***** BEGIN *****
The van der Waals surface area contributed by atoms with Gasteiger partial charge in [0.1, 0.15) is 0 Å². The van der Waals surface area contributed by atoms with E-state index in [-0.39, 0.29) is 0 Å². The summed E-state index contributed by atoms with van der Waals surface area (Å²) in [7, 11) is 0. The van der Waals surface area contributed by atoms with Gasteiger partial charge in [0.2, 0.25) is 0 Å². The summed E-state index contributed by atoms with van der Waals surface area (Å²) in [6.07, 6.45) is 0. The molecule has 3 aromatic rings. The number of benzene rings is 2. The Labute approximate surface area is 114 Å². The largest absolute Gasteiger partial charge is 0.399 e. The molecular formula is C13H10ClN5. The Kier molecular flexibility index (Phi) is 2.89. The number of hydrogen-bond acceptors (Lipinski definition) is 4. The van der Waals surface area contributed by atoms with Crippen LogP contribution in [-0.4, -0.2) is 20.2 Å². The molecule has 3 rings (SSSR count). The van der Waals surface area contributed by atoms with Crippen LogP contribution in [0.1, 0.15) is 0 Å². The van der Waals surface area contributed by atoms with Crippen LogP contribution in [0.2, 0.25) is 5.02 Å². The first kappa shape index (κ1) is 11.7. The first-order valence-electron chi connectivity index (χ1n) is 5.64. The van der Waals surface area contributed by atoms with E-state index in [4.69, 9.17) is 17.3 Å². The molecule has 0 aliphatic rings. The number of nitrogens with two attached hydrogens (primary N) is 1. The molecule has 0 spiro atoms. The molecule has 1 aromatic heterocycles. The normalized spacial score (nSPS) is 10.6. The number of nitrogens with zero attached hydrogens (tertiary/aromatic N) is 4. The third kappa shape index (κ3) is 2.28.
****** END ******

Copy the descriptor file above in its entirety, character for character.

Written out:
The van der Waals surface area contributed by atoms with Gasteiger partial charge in [0.1, 0.15) is 0 Å². The van der Waals surface area contributed by atoms with E-state index in [-0.39, 0.29) is 0 Å². The summed E-state index contributed by atoms with van der Waals surface area (Å²) in [7, 11) is 0. The van der Waals surface area contributed by atoms with Gasteiger partial charge in [0.2, 0.25) is 0 Å². The summed E-state index contributed by atoms with van der Waals surface area (Å²) in [6.07, 6.45) is 0. The molecule has 3 aromatic rings. The number of benzene rings is 2. The Labute approximate surface area is 114 Å². The largest absolute Gasteiger partial charge is 0.399 e. The molecular formula is C13H10ClN5. The Kier molecular flexibility index (Phi) is 2.89. The number of hydrogen-bond acceptors (Lipinski definition) is 4. The van der Waals surface area contributed by atoms with Crippen LogP contribution in [-0.4, -0.2) is 20.2 Å². The molecule has 3 rings (SSSR count). The van der Waals surface area contributed by atoms with Crippen LogP contribution in [0.1, 0.15) is 0 Å². The van der Waals surface area contributed by atoms with Crippen LogP contribution in [0.2, 0.25) is 5.02 Å². The first kappa shape index (κ1) is 11.7. The first-order valence-electron chi connectivity index (χ1n) is 5.64. The van der Waals surface area contributed by atoms with E-state index in [4.69, 9.17) is 17.3 Å². The molecule has 0 aliphatic rings. The number of nitrogens with two attached hydrogens (primary N) is 1. The molecule has 0 spiro atoms. The molecule has 1 aromatic heterocycles. The normalized spacial score (nSPS) is 10.6. The number of nitrogens with zero attached hydrogens (tertiary/aromatic N) is 4. The third kappa shape index (κ3) is 2.28.